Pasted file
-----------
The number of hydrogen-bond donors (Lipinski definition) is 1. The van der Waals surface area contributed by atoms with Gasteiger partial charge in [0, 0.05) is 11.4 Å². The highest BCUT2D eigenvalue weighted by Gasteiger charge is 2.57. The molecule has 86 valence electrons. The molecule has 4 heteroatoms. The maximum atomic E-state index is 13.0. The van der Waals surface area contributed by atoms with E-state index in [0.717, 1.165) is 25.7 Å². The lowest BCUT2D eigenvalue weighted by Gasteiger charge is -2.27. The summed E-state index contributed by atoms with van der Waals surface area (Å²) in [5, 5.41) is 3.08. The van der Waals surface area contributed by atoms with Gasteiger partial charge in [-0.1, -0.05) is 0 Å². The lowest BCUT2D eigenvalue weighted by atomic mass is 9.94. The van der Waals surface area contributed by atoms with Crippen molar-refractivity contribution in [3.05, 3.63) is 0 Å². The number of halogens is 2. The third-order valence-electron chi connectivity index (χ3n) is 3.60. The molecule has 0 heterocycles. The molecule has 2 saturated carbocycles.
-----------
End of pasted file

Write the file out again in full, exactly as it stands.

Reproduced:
The number of hydrogen-bond donors (Lipinski definition) is 1. The van der Waals surface area contributed by atoms with Gasteiger partial charge in [0, 0.05) is 11.4 Å². The highest BCUT2D eigenvalue weighted by Gasteiger charge is 2.57. The molecule has 86 valence electrons. The molecule has 4 heteroatoms. The maximum atomic E-state index is 13.0. The van der Waals surface area contributed by atoms with E-state index in [0.717, 1.165) is 25.7 Å². The lowest BCUT2D eigenvalue weighted by Gasteiger charge is -2.27. The summed E-state index contributed by atoms with van der Waals surface area (Å²) in [5, 5.41) is 3.08. The van der Waals surface area contributed by atoms with Gasteiger partial charge in [-0.1, -0.05) is 0 Å². The lowest BCUT2D eigenvalue weighted by atomic mass is 9.94. The van der Waals surface area contributed by atoms with Crippen molar-refractivity contribution in [3.05, 3.63) is 0 Å². The number of halogens is 2. The third-order valence-electron chi connectivity index (χ3n) is 3.60. The molecule has 0 heterocycles. The molecule has 2 saturated carbocycles.